Infant Journal
for neonatal and paediatric healthcare professionals

Research study reports favourable outcomes with continuous monitoring of sugar levels

A research study by Kathryn Beardsall and the REACT (Real Time Continuous Glucose Monitoring in Neonatal Intensive Care) Collaborative supports the clinical use of continuous glucose monitoring (CGM) in preterm infants to optimise nutritional delivery alongside improving glucose monitoring and management.

Hyperglycaemia and hypoglycaemia are common in preterm infants and have been associated with increased risk of mortality and morbidity. In standard neonatal care, a baby’s blood is sampled every few hours with treatment adjusted accordingly. With CGM, a sensor inserted under the skin monitors glucose levels constantly.

The research study, published in The Lancet Child and Adolescent Health, looked at real-time CGM versus standard care in an international randomised controlled trial carried out in 13 neonatal intensive care units across the UK, Spain, and the Netherlands. Compared with infants in the standard care group, infants managed using CGM had more time in the target glucose concentration range of 2·6-10mmol/L. This was achieved by reducing the number of infants exposed to prolonged or severe hyperglycaemia and episodes of hypoglycaemia lasting more than one hour.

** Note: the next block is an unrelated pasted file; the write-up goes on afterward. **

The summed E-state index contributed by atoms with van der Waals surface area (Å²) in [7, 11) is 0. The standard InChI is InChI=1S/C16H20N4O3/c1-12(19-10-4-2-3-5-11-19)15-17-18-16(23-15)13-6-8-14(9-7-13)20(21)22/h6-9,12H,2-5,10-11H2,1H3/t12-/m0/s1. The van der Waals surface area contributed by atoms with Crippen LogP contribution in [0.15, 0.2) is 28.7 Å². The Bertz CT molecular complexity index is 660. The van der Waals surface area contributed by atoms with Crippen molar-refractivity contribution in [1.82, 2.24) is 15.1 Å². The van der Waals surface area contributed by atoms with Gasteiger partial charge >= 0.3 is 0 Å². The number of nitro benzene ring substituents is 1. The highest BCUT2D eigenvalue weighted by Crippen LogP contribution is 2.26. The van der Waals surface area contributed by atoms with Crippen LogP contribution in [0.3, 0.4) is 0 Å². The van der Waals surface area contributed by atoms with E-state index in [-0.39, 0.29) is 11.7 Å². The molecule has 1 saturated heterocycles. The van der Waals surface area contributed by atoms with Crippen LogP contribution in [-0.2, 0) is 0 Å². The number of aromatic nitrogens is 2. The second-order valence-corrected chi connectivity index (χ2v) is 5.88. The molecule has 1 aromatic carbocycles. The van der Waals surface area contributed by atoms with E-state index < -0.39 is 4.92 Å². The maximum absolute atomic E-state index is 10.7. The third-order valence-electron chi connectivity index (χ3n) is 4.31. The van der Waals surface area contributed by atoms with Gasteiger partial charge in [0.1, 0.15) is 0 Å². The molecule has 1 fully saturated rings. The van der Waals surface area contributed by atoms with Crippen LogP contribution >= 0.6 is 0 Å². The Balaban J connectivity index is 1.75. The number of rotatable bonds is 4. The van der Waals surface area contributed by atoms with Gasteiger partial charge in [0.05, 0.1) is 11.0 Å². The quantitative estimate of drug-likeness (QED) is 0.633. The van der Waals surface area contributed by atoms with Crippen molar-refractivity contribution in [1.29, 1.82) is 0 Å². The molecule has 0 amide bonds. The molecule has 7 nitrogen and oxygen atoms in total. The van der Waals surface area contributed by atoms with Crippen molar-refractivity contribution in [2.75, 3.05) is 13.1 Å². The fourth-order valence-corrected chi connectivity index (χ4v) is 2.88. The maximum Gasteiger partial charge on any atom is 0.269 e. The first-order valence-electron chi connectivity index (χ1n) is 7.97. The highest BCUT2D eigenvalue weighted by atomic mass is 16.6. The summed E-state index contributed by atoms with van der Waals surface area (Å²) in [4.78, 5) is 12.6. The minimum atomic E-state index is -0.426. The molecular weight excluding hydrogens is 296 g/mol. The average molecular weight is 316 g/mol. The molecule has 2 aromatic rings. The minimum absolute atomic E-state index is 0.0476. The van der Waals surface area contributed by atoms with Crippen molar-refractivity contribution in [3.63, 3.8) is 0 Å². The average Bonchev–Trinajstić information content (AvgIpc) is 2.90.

More infants in the standard care group were exposed to at least one episode of sensor glucose concentration of less than 2·6mmol/L for more than one hour than those in the intervention group. There were no serious adverse events related to the use of the device or episodes of infection.

The authors conclude that real-time CGM can reduce exposure to prolonged or severe hyperglycaemia and hypoglycaemia, and can provide more targeted glucose control with less invasive blood glucose testing.


Beardsall K, et al. Real-time continuous glucose monitoring in preterm infants (REACT): an international, open-label, randomised controlled trial. Lancet Child Adolesc Health 2021;5:265-73.

The Enlite Glucose Sensor by Medtronic, used in the study of continuous glucose monitoring in preterm infants.